I'm going to venture to say that you can stagger the offsets to get that aggressive look, but if you don't match the widths, you're eventually going to wear out the center diff / transfer case. Anybody hoping to keep their A5/S5 Quattro for the long haul should keep this in mind.

I posted my ideal sizes a while back coming from a RWD background, but in light of this, I'll revise this and say my recommendation would be 20x9.5 all around, ET30 in the front, ET23 in the rear. The 20x9.5 +23 is equivalent in terms of fender clearance as my previous calculation of 20x10 +27 --- and really you don't need the extra half-inch of width, the car has plenty of traction.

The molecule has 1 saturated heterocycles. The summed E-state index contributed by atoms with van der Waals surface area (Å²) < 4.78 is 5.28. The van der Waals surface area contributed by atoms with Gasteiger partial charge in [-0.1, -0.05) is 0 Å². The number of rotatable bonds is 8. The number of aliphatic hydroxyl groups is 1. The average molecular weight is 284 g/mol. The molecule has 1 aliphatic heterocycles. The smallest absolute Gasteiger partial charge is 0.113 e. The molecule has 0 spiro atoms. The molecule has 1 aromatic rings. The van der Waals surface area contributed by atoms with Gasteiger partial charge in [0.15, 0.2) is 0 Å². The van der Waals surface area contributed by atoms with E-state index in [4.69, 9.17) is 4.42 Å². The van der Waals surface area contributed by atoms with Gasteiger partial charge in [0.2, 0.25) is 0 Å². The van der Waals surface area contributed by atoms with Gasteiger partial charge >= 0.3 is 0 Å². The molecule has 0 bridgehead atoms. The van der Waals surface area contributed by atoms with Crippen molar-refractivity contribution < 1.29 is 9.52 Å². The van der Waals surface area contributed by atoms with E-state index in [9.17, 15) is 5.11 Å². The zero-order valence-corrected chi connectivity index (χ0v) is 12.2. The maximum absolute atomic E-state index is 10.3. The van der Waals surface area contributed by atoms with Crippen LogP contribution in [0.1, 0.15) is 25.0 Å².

-Ray
'
+1 for everything you've written.

Ian.
 

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That makes me happy about my 19x9's all around I ordered, and the fact that the Professor gave you a plus 1!:D:rolleyes:
 

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I'm going to venture to say that you can stagger the offsets to get that aggressive look, but if you don't match the widths, you're eventually going to wear out the center diff / transfer case. Anybody hoping to keep their A5/S5 Quattro for the long haul should keep this in mind.
But I wonder how much of an issue this would be for those folks who don't really drive their cars hard. In other words, if you get a staggered setup and just drive the car in a "leisurely" manner the majority of the time, would this potential issue be as likely to occur?